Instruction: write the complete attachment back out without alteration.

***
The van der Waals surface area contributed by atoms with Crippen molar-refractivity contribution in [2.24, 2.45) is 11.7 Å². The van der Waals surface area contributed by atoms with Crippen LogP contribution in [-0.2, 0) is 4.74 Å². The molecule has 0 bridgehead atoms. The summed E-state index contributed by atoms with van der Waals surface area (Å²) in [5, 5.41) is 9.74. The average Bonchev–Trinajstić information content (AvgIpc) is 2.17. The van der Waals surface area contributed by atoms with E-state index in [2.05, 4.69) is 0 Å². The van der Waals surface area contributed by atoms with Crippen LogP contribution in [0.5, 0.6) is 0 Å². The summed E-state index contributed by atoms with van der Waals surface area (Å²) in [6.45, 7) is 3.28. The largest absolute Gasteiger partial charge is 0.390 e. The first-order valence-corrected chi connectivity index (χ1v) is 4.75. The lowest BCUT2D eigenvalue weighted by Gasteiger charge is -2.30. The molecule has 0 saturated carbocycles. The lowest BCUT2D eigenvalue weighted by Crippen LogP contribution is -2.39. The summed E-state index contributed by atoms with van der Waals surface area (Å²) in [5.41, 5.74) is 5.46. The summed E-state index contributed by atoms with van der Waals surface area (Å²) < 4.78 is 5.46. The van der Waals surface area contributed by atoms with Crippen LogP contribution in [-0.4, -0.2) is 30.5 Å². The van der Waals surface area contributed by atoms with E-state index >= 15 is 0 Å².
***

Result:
The van der Waals surface area contributed by atoms with Crippen molar-refractivity contribution in [2.24, 2.45) is 11.7 Å². The van der Waals surface area contributed by atoms with Crippen LogP contribution in [-0.2, 0) is 4.74 Å². The molecule has 0 bridgehead atoms. The summed E-state index contributed by atoms with van der Waals surface area (Å²) in [5, 5.41) is 9.74. The average Bonchev–Trinajstić information content (AvgIpc) is 2.17. The van der Waals surface area contributed by atoms with E-state index in [2.05, 4.69) is 0 Å². The van der Waals surface area contributed by atoms with Crippen LogP contribution in [0.5, 0.6) is 0 Å². The summed E-state index contributed by atoms with van der Waals surface area (Å²) in [6.45, 7) is 3.28. The largest absolute Gasteiger partial charge is 0.390 e. The first-order valence-corrected chi connectivity index (χ1v) is 4.75. The lowest BCUT2D eigenvalue weighted by Gasteiger charge is -2.30. The molecule has 0 saturated carbocycles. The lowest BCUT2D eigenvalue weighted by Crippen LogP contribution is -2.39. The summed E-state index contributed by atoms with van der Waals surface area (Å²) in [5.41, 5.74) is 5.46. The summed E-state index contributed by atoms with van der Waals surface area (Å²) < 4.78 is 5.46. The van der Waals surface area contributed by atoms with Crippen LogP contribution in [-0.4, -0.2) is 30.5 Å². The van der Waals surface area contributed by atoms with E-state index >= 15 is 0 Å².